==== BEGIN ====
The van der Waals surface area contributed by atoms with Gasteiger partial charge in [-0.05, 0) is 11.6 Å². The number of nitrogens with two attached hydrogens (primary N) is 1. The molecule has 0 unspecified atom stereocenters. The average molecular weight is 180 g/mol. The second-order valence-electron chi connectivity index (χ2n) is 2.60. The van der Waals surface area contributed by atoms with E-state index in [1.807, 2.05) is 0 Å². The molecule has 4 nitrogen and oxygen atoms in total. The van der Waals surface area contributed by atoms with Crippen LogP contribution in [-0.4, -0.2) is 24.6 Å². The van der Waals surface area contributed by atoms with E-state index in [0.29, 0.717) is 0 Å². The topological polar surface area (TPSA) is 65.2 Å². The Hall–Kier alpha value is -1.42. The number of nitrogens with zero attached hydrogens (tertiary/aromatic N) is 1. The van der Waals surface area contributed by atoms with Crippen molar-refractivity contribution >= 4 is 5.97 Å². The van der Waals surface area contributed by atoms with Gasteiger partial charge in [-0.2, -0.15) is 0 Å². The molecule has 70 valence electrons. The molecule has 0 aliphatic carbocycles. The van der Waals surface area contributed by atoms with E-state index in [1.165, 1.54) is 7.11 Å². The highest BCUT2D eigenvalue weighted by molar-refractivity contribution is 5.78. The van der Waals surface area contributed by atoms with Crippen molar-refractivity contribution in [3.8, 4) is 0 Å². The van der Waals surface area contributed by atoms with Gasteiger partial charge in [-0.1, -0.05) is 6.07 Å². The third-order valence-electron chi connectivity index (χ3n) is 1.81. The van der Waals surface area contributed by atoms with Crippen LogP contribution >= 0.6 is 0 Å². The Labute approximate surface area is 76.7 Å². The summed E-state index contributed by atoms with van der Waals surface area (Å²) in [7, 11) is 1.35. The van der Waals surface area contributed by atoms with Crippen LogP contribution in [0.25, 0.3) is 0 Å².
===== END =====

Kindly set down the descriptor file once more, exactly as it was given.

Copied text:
The van der Waals surface area contributed by atoms with Gasteiger partial charge in [-0.05, 0) is 11.6 Å². The number of nitrogens with two attached hydrogens (primary N) is 1. The molecule has 0 unspecified atom stereocenters. The average molecular weight is 180 g/mol. The second-order valence-electron chi connectivity index (χ2n) is 2.60. The van der Waals surface area contributed by atoms with E-state index in [1.807, 2.05) is 0 Å². The molecule has 4 nitrogen and oxygen atoms in total. The van der Waals surface area contributed by atoms with Crippen LogP contribution in [-0.4, -0.2) is 24.6 Å². The van der Waals surface area contributed by atoms with E-state index in [0.29, 0.717) is 0 Å². The topological polar surface area (TPSA) is 65.2 Å². The Hall–Kier alpha value is -1.42. The number of nitrogens with zero attached hydrogens (tertiary/aromatic N) is 1. The van der Waals surface area contributed by atoms with Crippen molar-refractivity contribution >= 4 is 5.97 Å². The van der Waals surface area contributed by atoms with Gasteiger partial charge in [-0.2, -0.15) is 0 Å². The molecule has 70 valence electrons. The molecule has 0 aliphatic carbocycles. The van der Waals surface area contributed by atoms with E-state index in [1.165, 1.54) is 7.11 Å². The highest BCUT2D eigenvalue weighted by molar-refractivity contribution is 5.78. The van der Waals surface area contributed by atoms with Crippen molar-refractivity contribution in [3.8, 4) is 0 Å². The van der Waals surface area contributed by atoms with Gasteiger partial charge in [-0.1, -0.05) is 6.07 Å². The third-order valence-electron chi connectivity index (χ3n) is 1.81. The van der Waals surface area contributed by atoms with Crippen LogP contribution >= 0.6 is 0 Å². The Labute approximate surface area is 76.7 Å². The summed E-state index contributed by atoms with van der Waals surface area (Å²) in [7, 11) is 1.35. The van der Waals surface area contributed by atoms with Crippen LogP contribution in [0.25, 0.3) is 0 Å².